Though HIES subjects in our study showed low OPN mRNA expression, serum OPN levels were not reduced. This implied that the serum OPN was rescued in these patients apparently through other signaling pathways despite a defective STAT3-mediated OPN regulation. Although OPN does not seem to be required for skeletal development per se, and OPN knockout mice do not show any apparent skeletal malformation (59), its requirement in tooth resorption and cranial suture homeostasis might be a local site specific and time and age-dependent event which do not reflect on the general skeletal development. Moreover, not all patients of STAT3 LOF HIES show dental defects. The mediators of osteoclastogenesis (and osteoporosis) include many other factors like hormones (viz. estrogen, parathormone) and inflammatory cytokines (e.g., TNF-α, PGE2, VEGF, etc.). In contrast to alveolar bone of the skeleton which is rich in cells and blood vessels with abundance of these mediators, tooth cementum and dentin as well as cranial sutures are largely matrix dominant tissues and avascular. While the OPN deficiency in the trabecular bone of the skeleton can be easily overcome by the other mediators, the tooth cementum and cranial sutures may be largely dependent on the locally produced OPN by OdCs and OPN deficiency in this milieu may cause a state of deficiency. The osteoporosis observed in STAT3 LOF HIES on the other hand could be a result of the existence of a pro-inflammatory state rather than OPN deficiency.
Together with in vitro and in silico experiments in the study, we concluded that STAT3 has a direct role in the transcriptional regulation of OPN gene and thus, STAT3 through OPN, might be involved in the development of dental/craniofacial manifestations observed in STAT3 LOF HIES. More detailed multi-centric collaborative studies need to be performed in larger STAT3 LOF HIES cohorts with and without dental/facial manifestations using other appropriate biological systems like primary OCs/OdCs and macrophages to completely understand its exact role.
Institute Ethics Committee (IEC No. 8827-PG 10-1TRG/8450). All subjects were recruited after obtaining an informed consent prior to enrolment as per IEC guidelines.
SG participated in performance of research, data analysis, and writing of paper; SS and DS treated the patients; SmS did the flow cytometry experiments; RM, ShS, and AR participated in writing of the manuscript; YO did the bioinformatics analysis; BS participated in research design, result interpretation, and writing of manuscript.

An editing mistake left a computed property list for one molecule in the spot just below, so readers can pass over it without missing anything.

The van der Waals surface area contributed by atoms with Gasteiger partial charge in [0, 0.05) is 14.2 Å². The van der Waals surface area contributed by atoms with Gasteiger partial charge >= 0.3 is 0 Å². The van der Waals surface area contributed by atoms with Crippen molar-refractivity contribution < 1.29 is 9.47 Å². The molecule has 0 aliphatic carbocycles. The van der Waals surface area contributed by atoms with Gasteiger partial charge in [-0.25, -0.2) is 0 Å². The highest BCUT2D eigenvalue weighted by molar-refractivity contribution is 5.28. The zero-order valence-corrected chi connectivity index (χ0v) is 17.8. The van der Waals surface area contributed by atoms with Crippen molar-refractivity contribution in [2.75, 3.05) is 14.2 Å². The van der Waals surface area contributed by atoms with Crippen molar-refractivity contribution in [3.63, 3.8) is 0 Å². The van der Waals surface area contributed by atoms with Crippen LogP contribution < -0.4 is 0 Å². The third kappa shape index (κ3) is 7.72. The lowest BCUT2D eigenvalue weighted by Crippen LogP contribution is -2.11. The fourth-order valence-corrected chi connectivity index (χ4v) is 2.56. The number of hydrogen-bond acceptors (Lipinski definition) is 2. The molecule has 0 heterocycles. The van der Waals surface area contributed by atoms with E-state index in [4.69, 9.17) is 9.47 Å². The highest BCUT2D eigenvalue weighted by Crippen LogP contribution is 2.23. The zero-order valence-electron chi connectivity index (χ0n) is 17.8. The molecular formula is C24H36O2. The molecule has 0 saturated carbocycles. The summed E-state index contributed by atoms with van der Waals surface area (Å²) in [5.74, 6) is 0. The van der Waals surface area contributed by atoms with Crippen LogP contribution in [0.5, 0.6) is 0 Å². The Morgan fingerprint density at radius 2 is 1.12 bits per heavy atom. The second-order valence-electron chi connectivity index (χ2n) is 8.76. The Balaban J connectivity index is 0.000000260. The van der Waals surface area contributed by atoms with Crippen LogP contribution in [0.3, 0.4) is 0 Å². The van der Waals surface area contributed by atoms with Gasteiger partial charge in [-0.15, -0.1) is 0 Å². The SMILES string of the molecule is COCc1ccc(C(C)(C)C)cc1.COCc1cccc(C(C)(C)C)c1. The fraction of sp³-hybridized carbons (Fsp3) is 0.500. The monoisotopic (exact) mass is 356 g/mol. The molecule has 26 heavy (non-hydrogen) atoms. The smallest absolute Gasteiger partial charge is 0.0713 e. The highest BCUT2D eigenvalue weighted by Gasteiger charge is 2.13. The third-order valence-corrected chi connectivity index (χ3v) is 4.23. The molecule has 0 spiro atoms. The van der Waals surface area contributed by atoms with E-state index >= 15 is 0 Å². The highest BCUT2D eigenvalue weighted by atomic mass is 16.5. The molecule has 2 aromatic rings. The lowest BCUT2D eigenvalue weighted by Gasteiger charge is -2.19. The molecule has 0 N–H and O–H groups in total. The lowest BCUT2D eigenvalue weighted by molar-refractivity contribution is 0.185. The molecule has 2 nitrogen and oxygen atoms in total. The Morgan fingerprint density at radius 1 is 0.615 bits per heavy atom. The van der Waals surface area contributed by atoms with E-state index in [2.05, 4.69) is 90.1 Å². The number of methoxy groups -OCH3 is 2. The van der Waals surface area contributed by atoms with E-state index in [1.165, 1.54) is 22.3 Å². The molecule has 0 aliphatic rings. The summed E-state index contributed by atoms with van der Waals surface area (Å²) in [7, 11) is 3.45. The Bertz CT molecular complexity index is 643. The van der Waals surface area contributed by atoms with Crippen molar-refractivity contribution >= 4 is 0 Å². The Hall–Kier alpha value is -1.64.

Conflict of Interest Statement
The authors declare that the research was conducted in the absence of any commercial or financial relationships that could be construed as a potential conflict of interest.
Department of Health Research and Indian Council of Medical Research, Govt of India, for funding. Prof. Sudhir Gupta for his intellectual inputs and guidance.
This work was supported by the Department of Health Research (DHR) and Indian council of Medical Research (ICMR), New Delhi, India [grant number No. GIA/48/2014-DHR].
The Supplementary Material for this article can be found online at https://www.frontiersin.org/articles/10.3389/fimmu.2018.01080/full#supplementary-material.
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Keywords: craniosynostosis, dental anomalies, hyper-IgE syndrome, osteopontin, STAT3 signaling, skeletal anomalies
Citation: Goel S, Sahu S, Minz RW, Singh S, Suri D, Oh YM, Rawat A, Sehgal S and Saikia B (2018) STAT3-Mediated Transcriptional Regulation of Osteopontin in STAT3 Loss-of-Function Related Hyper IgE Syndrome. Front. Immunol. 9:1080. doi: 10.3389/fimmu.2018.01080
Received: 03 November 2017; Accepted: 30 April 2018;
Published: 17 May 2018
Edited by:Antonio Condino-Neto, Universidade de São Paulo, Brazil
Reviewed by:John Bernard Ziegler, Sydney Children’s Hospital, Australia
Stephanie Boisson-Dupuis, Rockefeller University, United States
Michel Massaad, American University of Beirut Medical Center, Lebanon
Copyright: © 2018 Goel, Sahu, Minz, Singh, Suri, Oh, Rawat, Sehgal and Saikia. This is an open-access article distributed under the terms of the Creative Commons Attribution License (CC BY). The use, distribution or reproduction in other forums is permitted, provided the original author(s) and the copyright owner are credited and that the original publication in this journal is cited, in accordance with accepted academic practice. No use, distribution or reproduction is permitted which does not comply with these terms.
*Correspondence: Biman Saikia, firstname.lastname@example.org